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January 01, 2005
ABOARD THE USS ABRAHAM LINCOLN - Desperate, homeless villagers on the tsunami-ravaged island of Sumatra mobbed American helicopters carrying aid Saturday as the U.S. military launched its largest operation in the region since the Vietnam War, ferrying food and other emergency relief to survivors across the disaster zone.
From dawn until sunset on New Year's Day, 12 Seahawk helicopters shuttled supplies and advance teams from offshore naval vessels while reconnaissance aircraft brought back stark images of wave-wrecked coastal landscapes and their hungry, traumatized inhabitants.
"They came from all directions, crawling under the craft, knocking on the pilot's door, pushing to get into the cabin," said Petty Officer First Class Brennan Zwack. "But when they saw we had no more food inside, they backed away, saying `Thank you, thank you.'" . . .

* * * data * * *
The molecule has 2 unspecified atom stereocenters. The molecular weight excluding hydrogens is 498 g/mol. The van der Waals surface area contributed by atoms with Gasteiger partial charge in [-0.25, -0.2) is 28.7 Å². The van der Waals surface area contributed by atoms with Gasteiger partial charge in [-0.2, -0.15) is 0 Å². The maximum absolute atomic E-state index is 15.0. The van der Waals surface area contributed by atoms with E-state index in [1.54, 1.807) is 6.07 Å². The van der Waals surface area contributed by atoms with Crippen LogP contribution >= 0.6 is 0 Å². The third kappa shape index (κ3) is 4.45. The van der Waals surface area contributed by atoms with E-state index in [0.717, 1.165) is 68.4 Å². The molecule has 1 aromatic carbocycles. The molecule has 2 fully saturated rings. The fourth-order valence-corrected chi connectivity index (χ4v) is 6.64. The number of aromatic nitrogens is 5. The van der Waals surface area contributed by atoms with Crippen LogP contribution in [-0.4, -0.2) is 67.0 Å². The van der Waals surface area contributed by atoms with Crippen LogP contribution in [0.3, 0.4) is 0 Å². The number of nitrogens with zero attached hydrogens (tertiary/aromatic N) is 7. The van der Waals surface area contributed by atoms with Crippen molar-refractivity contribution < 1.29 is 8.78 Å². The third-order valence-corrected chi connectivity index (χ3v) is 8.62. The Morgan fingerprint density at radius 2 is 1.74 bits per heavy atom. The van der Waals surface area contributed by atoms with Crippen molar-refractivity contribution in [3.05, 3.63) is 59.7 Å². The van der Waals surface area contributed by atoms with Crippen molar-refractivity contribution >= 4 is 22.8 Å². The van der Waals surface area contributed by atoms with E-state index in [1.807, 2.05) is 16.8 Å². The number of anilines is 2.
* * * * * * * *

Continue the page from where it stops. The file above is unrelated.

More than a dozen other ships were en route to southern Asian waters, with the USS Bonhomme Richard, an amphibious assault vessel carrying Marines, headed for Sri Lanka, which along with Indonesia was the worst-hit area. The mission involves thousands of sailors and Marines, along with some 1,000 land-based troops.
Read the whole thing.
UPDATE: More here:
Fueled by Internet donations from hundreds of thousands of individuals, the outpouring to help victims of the Indian Ocean tsunami is on track to surpass gifts for victims of previous natural disasters, and charities say contributions are even outpacing those of the first days after the Sept. 11, 2001, terrorist attacks.
Americans are donating so much money — so fast — that relief agencies say the totals are rising dramatically hour to hour.
Stingy? Meanwhile, the United Nations seems to be better at taking credit than taking action. No surprise there.